Update From the Benefits Review Board (May 2013)

Update From the Benefits Review Board (May 2013)

By Karen Koenig, Associate General Counsel, Longshore, Benefits Review Board, Washington, D.C.
© Copyright 2013 U.S. Dept. of Labor. All rights reserved. Reprinted with permission. This article appeared in the Benefits Review Board Service—Longshore Reporter (LexisNexis).
BRB Statistical Update
The Board began this fiscal year in October 2012 with 114 pending Longshore appeals.  During the last fiscal year, which ended September 30, 2012, the Board received 169 appeals in cases under the Longshore and Defense Base Acts, 32 fewer than the year before (Longshore and Harbor Workers' Compensation Act, 33 U.S.C.S. § 901 et seq. and Defense Base Act, 42 U.S.C.S. § 1651).  A total of 205 Longshore Act decisions were issued, seven more than the year before; 17 orders on reconsideration also were issued.[fn1]  We received decisions from the appellate courts in 30 of the Board’s Longshore/DBA decisions, and the Board’s decisions were affirmed in 93.7 percent of them.  Last year, an average of 11 months elapsed between the date an appeal was filed with the Board and the date a decision on the merits was issued.
As of April 30, 2013, the Board has approximately 139 pending Longshore appeals, which includes 30 appeals under the DBA.  This fiscal year, the Board has received 114 new Longshore/DBA appeals and issued 94 dispositions.  Thus far, the Board has received 19 decisions from the appellate courts and the Board’s decision was affirmed in 14 of these cases. 
The entire staff of the Benefits Review Board will be furloughed for an average of seven days in FY 2013 due to the federal budget sequestration, which could affect the timely disposition of both Longshore and Black Lung appeals (Black Lung Benefits Act, 30 U.S.C.S. § 901 et seq.).  
DBA Developments
Court jurisdiction
In December 2012, the United States Court of Appeals for the First Circuit issued Truczinskas v. Director, OWCP, 699 F.3d 672, 46 BRBS 85(CRT) (1st Cir. 2012), in which this court joined the Second, Seventh and Ninth Circuits in concluding that initial appellate review in DBA cases is to the court of appeals and not the district court.  See Service Employees Int’l, Inc. v. Director, OWCP, 595 F.3d 447, 44 BRBS 1(CRT) (2d Cir. 2010); Pearce v. Director, OWCP, 647 F.2d 716, 13 BRBS 241 (7th Cir. 1981); Pearce v. Director, OWCP, 603 F.2d 763, 10 BRBS 867 (9th Cir. 1979).  The Fourth, Fifth, Sixth and Eleventh Circuits have held that a final Board decision must first be challenged in the appropriate district court, and then may be appealed to the circuit court.  ITT Base Services v. Hickson, 155 F.3d 1272, 32 BRBS 160(CRT) (11th Cir. 1998); Lee v. Boeing Co., Inc., 123 F.3d 801, 31 BRBS 101(CRT) (4th Cir. 1997); AFIA/CIGNA Worldwide v. Felkner, 930 F.2d 1111, 24 BRBS 154(CRT) (5th Cir. 1991), cert. denied, 502 U.S. 906, 116 L. Ed. 2d 241, 112 S. Ct. 297 (1991); Home Indemnity Co. v. Stillwell, 597 F.2d 87 (6th Cir.), cert. denied, 444 U.S. 869, 62 L. Ed. 2d 94, 100 S. Ct. 145 (1979).  The Board’s notice of appeal rights reflects these differing procedures.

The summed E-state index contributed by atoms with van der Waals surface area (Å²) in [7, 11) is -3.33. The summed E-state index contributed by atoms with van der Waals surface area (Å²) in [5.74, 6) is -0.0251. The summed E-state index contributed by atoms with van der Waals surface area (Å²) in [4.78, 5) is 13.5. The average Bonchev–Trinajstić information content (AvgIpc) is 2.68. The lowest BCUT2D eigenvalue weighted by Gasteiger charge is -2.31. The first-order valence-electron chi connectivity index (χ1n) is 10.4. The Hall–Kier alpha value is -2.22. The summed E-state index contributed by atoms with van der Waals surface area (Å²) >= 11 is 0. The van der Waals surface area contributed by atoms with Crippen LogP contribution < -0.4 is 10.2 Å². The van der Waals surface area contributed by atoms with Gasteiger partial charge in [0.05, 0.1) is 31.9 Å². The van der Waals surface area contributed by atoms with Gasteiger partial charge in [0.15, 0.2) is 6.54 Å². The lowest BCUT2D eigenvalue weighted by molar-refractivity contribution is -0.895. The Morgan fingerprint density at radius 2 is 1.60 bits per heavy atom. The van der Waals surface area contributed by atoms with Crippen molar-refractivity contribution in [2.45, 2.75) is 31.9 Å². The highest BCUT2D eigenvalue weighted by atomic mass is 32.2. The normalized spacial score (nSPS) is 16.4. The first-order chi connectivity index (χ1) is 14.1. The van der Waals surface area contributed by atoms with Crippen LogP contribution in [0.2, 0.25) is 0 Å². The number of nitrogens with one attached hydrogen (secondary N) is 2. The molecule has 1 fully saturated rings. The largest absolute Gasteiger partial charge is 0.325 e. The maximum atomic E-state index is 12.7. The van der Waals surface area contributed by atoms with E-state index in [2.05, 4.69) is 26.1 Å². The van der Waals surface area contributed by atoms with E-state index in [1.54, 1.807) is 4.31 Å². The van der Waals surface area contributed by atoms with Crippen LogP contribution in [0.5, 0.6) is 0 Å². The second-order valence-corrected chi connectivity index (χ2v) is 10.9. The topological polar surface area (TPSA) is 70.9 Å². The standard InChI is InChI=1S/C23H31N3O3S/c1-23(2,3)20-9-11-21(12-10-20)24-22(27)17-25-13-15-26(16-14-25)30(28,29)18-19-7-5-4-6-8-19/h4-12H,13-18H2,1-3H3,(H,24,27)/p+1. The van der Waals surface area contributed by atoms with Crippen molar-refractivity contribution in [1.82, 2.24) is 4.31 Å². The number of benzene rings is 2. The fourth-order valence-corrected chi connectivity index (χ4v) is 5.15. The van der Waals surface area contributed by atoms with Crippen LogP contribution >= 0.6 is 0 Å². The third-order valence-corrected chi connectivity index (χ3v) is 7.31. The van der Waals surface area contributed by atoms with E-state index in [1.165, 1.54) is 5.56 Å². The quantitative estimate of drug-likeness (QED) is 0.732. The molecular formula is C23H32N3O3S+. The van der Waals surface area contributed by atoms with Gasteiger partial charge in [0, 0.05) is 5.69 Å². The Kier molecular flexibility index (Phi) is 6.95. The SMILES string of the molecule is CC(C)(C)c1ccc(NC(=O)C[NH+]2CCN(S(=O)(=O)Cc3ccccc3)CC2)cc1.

Average Weekly Wage
The Southern District of Texas recently vacated the Board’s decisions in K.S. [Simons] v. Service Employees Int’l, Inc., 43 BRBS 18, aff’d on recon. en banc, 43 BRBS 136 (2009), and the unpublished decisions in Smith, BRB Nos. 09-0786 and 11-0326.  Service Employees Int’l, Inc. v. Director, OWCP, 2013 U.S. Dist. LEXIS 32887 (S.D. Tex. Mar. 11, 2013).  The court held that the Board erred in holding that the decision in Proffitt v. Service Employers Int’l, Inc., 40 BRBS 41 (2006), was controlling authority on the issue of average weekly wage calculation merely because the facts in the cases were similar.  In Simons, the Board held that, in calculating average weekly in a warzone DBA case, the administrative law judge had to rely solely on the overseas earnings of the claimant to reflect his recent receipt of higher wages under at least a one-year contract in exchange for work in a dangerous environment; the overseas “earnings under this contract thus provide the best evidence of claimant’s capacity to earn absent injury” which is the focus of Section 10(c), 33 U.S.C. § 910(c).  In vacating the Board’s decision, the district court held that the Board failed to adhere to its substantial evidence standard of review and provided no support for requiring all cases with similar facts to have similar outcomes, noting that this deprives the administrative law judge of his discretion to calculate average weekly pursuant to Section 10(c) and relegates him “to simply playing the role of calculator.”  Service Employees Int’l, supra, at p. 12 of slip op.
WHCA
In response to the Director’s motion for reconsideration, the Board clarified that when an employer’s application for reimbursement under the War Hazards Compensation Act is approved, employer nonetheless remains a party to the DBA case and remains primarily liable to claimant, even if the DFEC opts to pay claimant directly (War Hazards Compensation Act, 42 U.S.C.S. § 1701 et seq.).  The Board’s prior decision stated that employer was “relieved” of liability when its application for WHCA coverage was approved.  Cathey v. Service Employees Int’l, Inc., 47 BRBS 9 (2013), clarifying on recon. 46 BRBS 69 (2012).
Footnote:
1. In addition, the Board received 528 appeals under the Black Lung Act during the last fiscal year and issued 623 final dispositions.  338 Black Lung decisions have been issued in the current fiscal year.
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